I’m back from a week of retreat with our beautiful teachers Kittisaro and Thanissara. I worked with the Ānāpānasati steps as my main practice, as I often do, along with the Kuan Yin devotional practices that were the emphasis of the retreat.
We often hear the teaching that meditation is not about stopping your thoughts. This instruction is helpful, because doing so is quite difficult, and accurate to the deep implications of mindfulness—that when seen clearly, with an unconfused heart, everything contributes to the insights into unsatisfactoriness, impermanence, and selflessness. Both of those are true.
But I think the teaching also serves an ego-soothing function, telling the beginning meditator that it’s not their fault that their mind is beyond their control—that’s just the nature of the mind. It supports self-compassion and patience. All good, except that that soothing teaching may be inhibiting real progress in meditation.
Just because mindfulness isn’t about stopping your thoughts doesn’t mean that it isn’t useful to work on doing so, or that the stopping of discursive thought isn’t actually a central feature of the entire path.
It is necessary to stop thinking.
The idea that it’s not relates to a common derogation of samādhi and meditative absorption in the mindfulness world, and in the Mahāsi-influenced parts of the Theravāda world as well. But it has no basis in the teachings of the Buddha, and is not supported by the meditation instructions in the Canon.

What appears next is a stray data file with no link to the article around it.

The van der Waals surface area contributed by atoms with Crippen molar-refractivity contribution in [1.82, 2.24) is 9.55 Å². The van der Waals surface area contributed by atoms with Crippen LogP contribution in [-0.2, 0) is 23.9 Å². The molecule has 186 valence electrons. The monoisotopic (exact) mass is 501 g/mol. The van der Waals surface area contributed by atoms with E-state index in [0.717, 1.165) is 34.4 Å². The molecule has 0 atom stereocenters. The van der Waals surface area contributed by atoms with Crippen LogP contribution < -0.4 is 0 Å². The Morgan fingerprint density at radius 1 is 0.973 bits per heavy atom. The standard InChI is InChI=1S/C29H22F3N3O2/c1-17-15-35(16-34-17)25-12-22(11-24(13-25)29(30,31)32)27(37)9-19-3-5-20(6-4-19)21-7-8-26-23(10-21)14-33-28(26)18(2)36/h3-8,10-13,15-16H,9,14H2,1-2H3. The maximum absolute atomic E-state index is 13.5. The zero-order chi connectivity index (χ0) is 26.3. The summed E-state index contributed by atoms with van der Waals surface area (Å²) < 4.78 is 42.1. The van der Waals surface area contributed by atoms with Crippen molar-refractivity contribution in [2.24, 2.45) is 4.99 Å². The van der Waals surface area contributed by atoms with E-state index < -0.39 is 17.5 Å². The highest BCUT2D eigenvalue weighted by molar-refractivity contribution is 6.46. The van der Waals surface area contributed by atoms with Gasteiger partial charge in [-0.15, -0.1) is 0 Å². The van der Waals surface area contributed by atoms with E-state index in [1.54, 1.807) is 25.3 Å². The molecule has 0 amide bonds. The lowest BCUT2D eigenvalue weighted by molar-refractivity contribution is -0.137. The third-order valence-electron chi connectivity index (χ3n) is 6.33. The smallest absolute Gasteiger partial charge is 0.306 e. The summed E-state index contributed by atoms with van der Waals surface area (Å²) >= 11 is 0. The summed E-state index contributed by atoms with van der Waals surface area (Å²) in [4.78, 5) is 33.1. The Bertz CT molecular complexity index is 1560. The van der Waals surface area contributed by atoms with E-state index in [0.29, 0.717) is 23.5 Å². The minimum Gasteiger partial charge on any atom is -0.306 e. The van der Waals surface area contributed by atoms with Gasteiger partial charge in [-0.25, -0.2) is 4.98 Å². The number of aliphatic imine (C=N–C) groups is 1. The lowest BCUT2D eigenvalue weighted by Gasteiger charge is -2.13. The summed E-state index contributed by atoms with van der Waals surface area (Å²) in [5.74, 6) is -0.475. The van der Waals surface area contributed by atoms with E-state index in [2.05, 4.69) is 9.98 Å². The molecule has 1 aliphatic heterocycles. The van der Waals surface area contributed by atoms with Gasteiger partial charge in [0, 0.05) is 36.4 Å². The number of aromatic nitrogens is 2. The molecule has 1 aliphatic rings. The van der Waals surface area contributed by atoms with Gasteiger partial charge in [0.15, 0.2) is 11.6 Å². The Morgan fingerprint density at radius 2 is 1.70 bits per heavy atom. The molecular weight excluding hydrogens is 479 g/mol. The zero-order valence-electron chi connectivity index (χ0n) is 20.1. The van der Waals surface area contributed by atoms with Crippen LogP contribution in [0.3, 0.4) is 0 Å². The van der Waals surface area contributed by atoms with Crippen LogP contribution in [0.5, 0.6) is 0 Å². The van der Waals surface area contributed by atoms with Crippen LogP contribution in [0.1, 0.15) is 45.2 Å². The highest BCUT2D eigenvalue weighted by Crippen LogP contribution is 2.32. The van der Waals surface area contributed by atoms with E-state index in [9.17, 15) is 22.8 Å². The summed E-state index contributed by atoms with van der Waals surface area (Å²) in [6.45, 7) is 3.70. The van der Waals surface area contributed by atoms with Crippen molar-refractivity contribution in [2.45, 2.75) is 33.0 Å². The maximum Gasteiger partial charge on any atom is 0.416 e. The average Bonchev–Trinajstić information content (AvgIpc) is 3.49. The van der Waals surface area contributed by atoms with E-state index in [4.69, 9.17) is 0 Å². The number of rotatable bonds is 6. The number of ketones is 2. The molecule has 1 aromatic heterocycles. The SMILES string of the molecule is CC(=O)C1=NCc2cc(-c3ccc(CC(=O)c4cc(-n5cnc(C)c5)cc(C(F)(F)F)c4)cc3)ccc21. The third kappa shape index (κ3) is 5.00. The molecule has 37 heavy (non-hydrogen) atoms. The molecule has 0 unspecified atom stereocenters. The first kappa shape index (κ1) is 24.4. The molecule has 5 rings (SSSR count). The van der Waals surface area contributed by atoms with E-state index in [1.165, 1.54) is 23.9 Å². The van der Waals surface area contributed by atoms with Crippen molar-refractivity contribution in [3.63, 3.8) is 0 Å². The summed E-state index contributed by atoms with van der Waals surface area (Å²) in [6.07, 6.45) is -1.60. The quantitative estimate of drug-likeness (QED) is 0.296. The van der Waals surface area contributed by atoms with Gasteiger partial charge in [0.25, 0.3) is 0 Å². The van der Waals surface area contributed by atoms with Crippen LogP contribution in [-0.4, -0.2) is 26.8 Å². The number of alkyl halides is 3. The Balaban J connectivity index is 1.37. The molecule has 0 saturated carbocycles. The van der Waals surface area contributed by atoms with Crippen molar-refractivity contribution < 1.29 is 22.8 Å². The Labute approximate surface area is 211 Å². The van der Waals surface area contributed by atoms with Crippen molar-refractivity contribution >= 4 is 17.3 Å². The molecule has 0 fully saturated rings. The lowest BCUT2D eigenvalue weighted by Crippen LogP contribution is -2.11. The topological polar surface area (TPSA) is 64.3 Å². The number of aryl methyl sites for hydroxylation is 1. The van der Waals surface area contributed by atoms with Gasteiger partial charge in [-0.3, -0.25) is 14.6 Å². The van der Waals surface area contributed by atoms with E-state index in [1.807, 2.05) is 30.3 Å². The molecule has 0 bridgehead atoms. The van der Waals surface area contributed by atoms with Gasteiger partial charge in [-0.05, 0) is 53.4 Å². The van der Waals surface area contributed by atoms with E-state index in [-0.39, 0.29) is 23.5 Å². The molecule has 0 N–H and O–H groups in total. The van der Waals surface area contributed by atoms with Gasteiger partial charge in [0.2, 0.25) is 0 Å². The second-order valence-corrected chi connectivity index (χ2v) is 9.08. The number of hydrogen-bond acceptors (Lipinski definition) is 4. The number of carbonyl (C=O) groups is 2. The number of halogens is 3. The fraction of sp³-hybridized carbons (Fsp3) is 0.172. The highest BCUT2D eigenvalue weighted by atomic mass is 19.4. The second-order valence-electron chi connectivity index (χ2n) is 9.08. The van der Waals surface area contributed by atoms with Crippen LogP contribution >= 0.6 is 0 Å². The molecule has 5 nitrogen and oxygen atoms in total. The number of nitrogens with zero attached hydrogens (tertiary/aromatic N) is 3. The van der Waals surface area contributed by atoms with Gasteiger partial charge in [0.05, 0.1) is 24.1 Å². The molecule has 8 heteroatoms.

There is no instruction on “mindfulness of thinking” in the Satipaṭṭhāna Sutta. It’s clear that the teachings on establishing focus through connecting and sustaining attention (vitakka-vicāra) imply that discursive thought is suppressed in meditation through sustained focus on a chosen object of awareness. Even if your object is “open” awareness itself, sustained focus on awareness as an object means there will be no space for discursive thinking to take off. The most thoughts can do in a concentrated mind is bubble up briefly out of the substrate and pop—they often don’t even finish a few words. There’s just no room for them in a stabilized attentional field.
One shift in emphasis in our meditation that can really help is to not just come back to the chosen object of meditation, but to come back to the perception of silence in the discursive mind around the chosen object. Learning to recognize and savor silence in the mental field is a powerful support for extending that silence for longer and longer periods. Doing this takes energy, because habitual thinking (papanca) is a very deep groove. But as long as that energy is present, this very wholesome interrupting of habitual thinking can develop, and the energies of tranquility and immersion have a much greater chance of getting momentum.